It is undeniable that the UK has become a centre for startups and entrepreneurship. In 2017 alone, 589,000 new businesses were launched across the country – marking a 22% rise on 2012. And even more impressively, in the past five years an impressive 3.5 million companies have been founded across the country. Below Total Business hears from Salvatore Minetti, CEO and Co-Founder of Prospex.ai, who discusses the prospects of investment and what might be right for your business.
With an abundance of investors on the lookout for new businesses to grow and nurture, there lies a wealth of opportunities for entrepreneurs looking to take the plunge and start their own business. In fact, it is this abundance of financial support that has proven important in encouraging entrepreneurialism in the UK.
Given the range of funding options readily available – from private sector funding like equity financing to public sector investment schemes – the task of deciding which form of capital is right for a particular business can be especially daunting.
There are a number of key lessons that entrepreneurs should keep in mind when raising investment for their startup. And as the CEO and Co-Founder of Prospex.ai – a company that has just launched a crowdfunding round on SyndicateRoom – I have become well versed in the challenges that typically face startups when attempting to run a successful crowdfunding round.
Making the right decision between debt and equity finance
Private funding options can largely be divided into either equity or debt investment. While both can deliver promising returns, there are key aspects that business owners should be aware of when choosing which route to take.
Debt financing is widely available for small business owners and is a popular option for many entrepreneurs. It works in a similar fashion to a traditional loan, whereby the company accepts finance from an investor – be it an individual, group or company – in return for agreeing to repay the total sum with interest over time.
This form of finance is particularly popular as it is considered relatively straightforward, low-risk, and allows owners to maintain full control of their business. However, the repayment of the loan can take a toll on fledgling companies that do not yet have a healthy turnover.
Unlike in debt financing, equity financing involves ceding a share of the business to an investor which entitles them to a share of the overall profits. Positively, this also means that business owners aren’t faced with steep interest rates and stringent repayment terms.
Equity finance can come from be sourced from seasoned angel investors, venture capitalists and equity crowdfunding platforms. Like debt financing, this is also a popular option for small business owners seeking the funding they need to grow their business.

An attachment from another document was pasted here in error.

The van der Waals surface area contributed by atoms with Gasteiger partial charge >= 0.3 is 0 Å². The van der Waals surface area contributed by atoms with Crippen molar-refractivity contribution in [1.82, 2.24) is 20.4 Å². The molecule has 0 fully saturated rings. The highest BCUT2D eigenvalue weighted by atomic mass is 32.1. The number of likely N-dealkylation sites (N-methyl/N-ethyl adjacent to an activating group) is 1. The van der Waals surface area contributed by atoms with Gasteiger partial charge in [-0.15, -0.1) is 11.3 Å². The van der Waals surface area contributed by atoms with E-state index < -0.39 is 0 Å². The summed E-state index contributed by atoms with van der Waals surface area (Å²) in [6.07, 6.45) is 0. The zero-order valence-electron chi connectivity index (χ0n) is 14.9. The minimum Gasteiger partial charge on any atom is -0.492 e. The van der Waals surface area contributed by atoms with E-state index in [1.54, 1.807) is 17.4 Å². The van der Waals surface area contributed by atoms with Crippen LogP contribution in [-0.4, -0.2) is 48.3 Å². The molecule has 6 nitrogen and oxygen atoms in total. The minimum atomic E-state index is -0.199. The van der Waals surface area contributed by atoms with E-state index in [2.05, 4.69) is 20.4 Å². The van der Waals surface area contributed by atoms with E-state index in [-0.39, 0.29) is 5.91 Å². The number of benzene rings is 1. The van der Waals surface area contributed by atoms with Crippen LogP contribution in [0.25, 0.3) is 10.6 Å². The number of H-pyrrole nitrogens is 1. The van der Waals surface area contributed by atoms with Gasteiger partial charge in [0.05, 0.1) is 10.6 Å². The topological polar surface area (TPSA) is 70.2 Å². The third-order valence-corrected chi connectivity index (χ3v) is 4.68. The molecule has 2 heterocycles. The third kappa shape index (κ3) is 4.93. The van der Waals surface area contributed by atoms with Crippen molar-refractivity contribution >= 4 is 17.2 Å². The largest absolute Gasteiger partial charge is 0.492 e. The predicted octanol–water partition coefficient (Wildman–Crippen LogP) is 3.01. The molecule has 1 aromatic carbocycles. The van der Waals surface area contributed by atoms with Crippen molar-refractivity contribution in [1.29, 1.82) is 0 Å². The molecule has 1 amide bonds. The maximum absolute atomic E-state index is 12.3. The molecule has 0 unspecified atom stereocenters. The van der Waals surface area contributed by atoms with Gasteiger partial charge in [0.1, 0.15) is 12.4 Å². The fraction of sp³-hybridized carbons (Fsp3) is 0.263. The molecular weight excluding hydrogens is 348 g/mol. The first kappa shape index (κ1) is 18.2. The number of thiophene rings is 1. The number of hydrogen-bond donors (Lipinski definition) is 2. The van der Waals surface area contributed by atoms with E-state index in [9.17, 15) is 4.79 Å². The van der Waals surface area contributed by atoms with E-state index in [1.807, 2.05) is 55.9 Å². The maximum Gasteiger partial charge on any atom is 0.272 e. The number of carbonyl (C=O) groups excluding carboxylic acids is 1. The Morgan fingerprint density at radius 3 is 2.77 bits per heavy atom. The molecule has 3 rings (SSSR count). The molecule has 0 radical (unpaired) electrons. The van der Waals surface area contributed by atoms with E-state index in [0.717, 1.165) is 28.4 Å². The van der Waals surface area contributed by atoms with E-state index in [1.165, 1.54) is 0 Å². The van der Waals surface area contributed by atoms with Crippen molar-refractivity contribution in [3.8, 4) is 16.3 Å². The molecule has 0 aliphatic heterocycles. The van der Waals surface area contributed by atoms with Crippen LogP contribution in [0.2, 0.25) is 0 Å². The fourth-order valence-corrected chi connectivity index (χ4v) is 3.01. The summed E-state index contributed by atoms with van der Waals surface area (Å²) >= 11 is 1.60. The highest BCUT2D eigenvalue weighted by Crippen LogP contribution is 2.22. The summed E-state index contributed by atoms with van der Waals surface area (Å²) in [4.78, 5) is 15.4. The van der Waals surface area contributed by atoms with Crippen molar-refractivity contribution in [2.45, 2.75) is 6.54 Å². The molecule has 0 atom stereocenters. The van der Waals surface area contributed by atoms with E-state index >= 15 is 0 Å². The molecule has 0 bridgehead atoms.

Importantly, this form of finance has the added benefit of offering expert insight from investors with a wealth of experience and skills. With a personal stake in a company, these investors are often much more willing to share their expertise to help a business grow – giving startups and small businesses an added advantage in this competitive climate.
Regardless of what type of investment is eventually chosen, it is important for entrepreneurs to carefully weigh up their options and consider the pros and cons of both debt financing and equity financing before making this critical decision.
Another finance option to be aware of is government-backed funding – an option often overlooked by small business owners. In reality, there are several government programmes which can provide a great source of growth capital for entrepreneurs.
The Seed Enterprise Investment Scheme (SEIS) and Enterprise Investment Scheme (EIS) are two examples of government-backed initiatives that aim to support the growth and development of small businesses and encourage entrepreneurship. Introduced in 1993, the EIS initiatives channelled £1.8 billion worth of investment into 3,470 UK SMEs in 2016-17, with investors receiving tax breaks in return for backing scaling companies. The schemes thereby encourage private investment into UK startups and early stage businesses.
How much money do you need to raise?
Entrepreneurs often face the pressure of raising the most amount of money that they actually need. While there may be plenty of news stories about successful high-profile funding rounds, entrepreneurs need to be realistic when setting their fundraising goals. Trying to secure massive amounts of investment can in fact be counter-productive. Instead, setting out clear targets before launching a funding campaign will establish exactly how much external investment is required to meet your business milestones.
Given the UK’s palpable entrepreneurial spirit and positive investor sentiment geared towards young companies, there are some fantastic opportunities available for entrepreneurs looking to make their mark. This is particularly true when it comes to funding. Taking the time to decide what type of investment is the best fit for your startup and planning exactly how much capital you will need to reach your business goals are therefore key to securing the right funding to successfully scale your startup.